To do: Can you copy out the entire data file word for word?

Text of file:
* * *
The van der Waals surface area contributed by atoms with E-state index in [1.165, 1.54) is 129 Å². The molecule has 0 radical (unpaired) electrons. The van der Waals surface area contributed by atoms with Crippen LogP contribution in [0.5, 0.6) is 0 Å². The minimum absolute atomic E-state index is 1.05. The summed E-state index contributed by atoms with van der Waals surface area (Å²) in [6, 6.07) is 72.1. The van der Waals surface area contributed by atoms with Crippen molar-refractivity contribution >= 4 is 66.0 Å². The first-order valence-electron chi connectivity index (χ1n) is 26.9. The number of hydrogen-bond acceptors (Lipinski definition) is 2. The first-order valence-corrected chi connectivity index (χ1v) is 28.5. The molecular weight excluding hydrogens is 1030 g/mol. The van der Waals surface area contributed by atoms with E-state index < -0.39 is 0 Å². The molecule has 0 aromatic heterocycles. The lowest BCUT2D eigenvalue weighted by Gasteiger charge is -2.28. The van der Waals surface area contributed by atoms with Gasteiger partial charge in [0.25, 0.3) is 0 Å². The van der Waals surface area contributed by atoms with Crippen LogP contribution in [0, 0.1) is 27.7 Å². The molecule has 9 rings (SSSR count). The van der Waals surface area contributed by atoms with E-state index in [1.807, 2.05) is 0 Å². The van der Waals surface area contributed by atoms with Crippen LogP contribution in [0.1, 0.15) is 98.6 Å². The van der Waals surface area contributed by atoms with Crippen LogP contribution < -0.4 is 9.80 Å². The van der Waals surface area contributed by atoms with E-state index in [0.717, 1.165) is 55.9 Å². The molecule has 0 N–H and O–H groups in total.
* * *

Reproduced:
The van der Waals surface area contributed by atoms with E-state index in [1.165, 1.54) is 129 Å². The molecule has 0 radical (unpaired) electrons. The van der Waals surface area contributed by atoms with Crippen LogP contribution in [0.5, 0.6) is 0 Å². The minimum absolute atomic E-state index is 1.05. The summed E-state index contributed by atoms with van der Waals surface area (Å²) in [6, 6.07) is 72.1. The van der Waals surface area contributed by atoms with Crippen molar-refractivity contribution >= 4 is 66.0 Å². The first-order valence-electron chi connectivity index (χ1n) is 26.9. The number of hydrogen-bond acceptors (Lipinski definition) is 2. The first-order valence-corrected chi connectivity index (χ1v) is 28.5. The molecular weight excluding hydrogens is 1030 g/mol. The van der Waals surface area contributed by atoms with E-state index < -0.39 is 0 Å². The molecule has 0 aromatic heterocycles. The lowest BCUT2D eigenvalue weighted by Gasteiger charge is -2.28. The van der Waals surface area contributed by atoms with Gasteiger partial charge in [0.25, 0.3) is 0 Å². The van der Waals surface area contributed by atoms with Crippen LogP contribution in [0, 0.1) is 27.7 Å². The molecule has 9 rings (SSSR count). The van der Waals surface area contributed by atoms with E-state index in [1.807, 2.05) is 0 Å². The van der Waals surface area contributed by atoms with Crippen LogP contribution in [0.1, 0.15) is 98.6 Å². The van der Waals surface area contributed by atoms with Crippen LogP contribution < -0.4 is 9.80 Å². The van der Waals surface area contributed by atoms with E-state index in [0.717, 1.165) is 55.9 Å². The molecule has 0 N–H and O–H groups in total.